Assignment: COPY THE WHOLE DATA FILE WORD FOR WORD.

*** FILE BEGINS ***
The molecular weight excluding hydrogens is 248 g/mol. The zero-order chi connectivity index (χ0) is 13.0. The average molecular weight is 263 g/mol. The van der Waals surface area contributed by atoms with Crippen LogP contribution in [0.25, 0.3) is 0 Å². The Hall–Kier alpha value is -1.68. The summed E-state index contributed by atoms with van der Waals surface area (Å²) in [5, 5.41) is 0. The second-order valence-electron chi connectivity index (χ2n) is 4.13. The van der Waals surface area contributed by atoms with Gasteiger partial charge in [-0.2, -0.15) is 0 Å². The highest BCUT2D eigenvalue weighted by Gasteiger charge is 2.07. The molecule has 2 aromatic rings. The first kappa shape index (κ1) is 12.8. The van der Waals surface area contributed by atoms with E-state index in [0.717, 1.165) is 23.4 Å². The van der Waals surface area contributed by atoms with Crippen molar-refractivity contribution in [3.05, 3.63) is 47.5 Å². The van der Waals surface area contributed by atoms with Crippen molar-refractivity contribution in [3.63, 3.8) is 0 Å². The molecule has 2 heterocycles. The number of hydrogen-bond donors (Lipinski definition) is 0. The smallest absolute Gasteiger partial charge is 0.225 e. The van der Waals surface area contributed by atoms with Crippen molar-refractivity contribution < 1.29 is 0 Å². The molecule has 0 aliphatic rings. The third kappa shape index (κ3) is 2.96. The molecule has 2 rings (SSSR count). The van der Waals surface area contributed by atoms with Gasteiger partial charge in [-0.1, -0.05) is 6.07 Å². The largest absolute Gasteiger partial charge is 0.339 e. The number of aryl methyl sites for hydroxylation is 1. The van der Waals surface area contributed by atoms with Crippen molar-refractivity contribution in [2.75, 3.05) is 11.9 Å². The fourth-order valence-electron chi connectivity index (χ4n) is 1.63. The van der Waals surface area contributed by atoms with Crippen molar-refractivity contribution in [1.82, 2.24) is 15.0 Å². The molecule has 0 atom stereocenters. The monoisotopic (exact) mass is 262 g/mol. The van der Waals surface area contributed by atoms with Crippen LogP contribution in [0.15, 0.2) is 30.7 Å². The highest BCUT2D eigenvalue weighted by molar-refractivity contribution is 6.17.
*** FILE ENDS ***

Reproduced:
The molecular weight excluding hydrogens is 248 g/mol. The zero-order chi connectivity index (χ0) is 13.0. The average molecular weight is 263 g/mol. The van der Waals surface area contributed by atoms with Crippen LogP contribution in [0.25, 0.3) is 0 Å². The Hall–Kier alpha value is -1.68. The summed E-state index contributed by atoms with van der Waals surface area (Å²) in [5, 5.41) is 0. The second-order valence-electron chi connectivity index (χ2n) is 4.13. The van der Waals surface area contributed by atoms with Gasteiger partial charge in [-0.2, -0.15) is 0 Å². The highest BCUT2D eigenvalue weighted by Gasteiger charge is 2.07. The molecule has 2 aromatic rings. The first kappa shape index (κ1) is 12.8. The van der Waals surface area contributed by atoms with E-state index in [0.717, 1.165) is 23.4 Å². The van der Waals surface area contributed by atoms with Crippen molar-refractivity contribution in [3.05, 3.63) is 47.5 Å². The van der Waals surface area contributed by atoms with Crippen molar-refractivity contribution in [3.63, 3.8) is 0 Å². The molecule has 2 heterocycles. The number of hydrogen-bond donors (Lipinski definition) is 0. The smallest absolute Gasteiger partial charge is 0.225 e. The van der Waals surface area contributed by atoms with Crippen molar-refractivity contribution < 1.29 is 0 Å². The molecule has 0 aliphatic rings. The third kappa shape index (κ3) is 2.96. The molecule has 2 rings (SSSR count). The van der Waals surface area contributed by atoms with Gasteiger partial charge in [-0.1, -0.05) is 6.07 Å². The largest absolute Gasteiger partial charge is 0.339 e. The number of aryl methyl sites for hydroxylation is 1. The van der Waals surface area contributed by atoms with Crippen molar-refractivity contribution in [2.75, 3.05) is 11.9 Å². The fourth-order valence-electron chi connectivity index (χ4n) is 1.63. The van der Waals surface area contributed by atoms with Crippen molar-refractivity contribution in [1.82, 2.24) is 15.0 Å². The molecule has 0 atom stereocenters. The monoisotopic (exact) mass is 262 g/mol. The van der Waals surface area contributed by atoms with Crippen LogP contribution in [0.15, 0.2) is 30.7 Å². The highest BCUT2D eigenvalue weighted by molar-refractivity contribution is 6.17.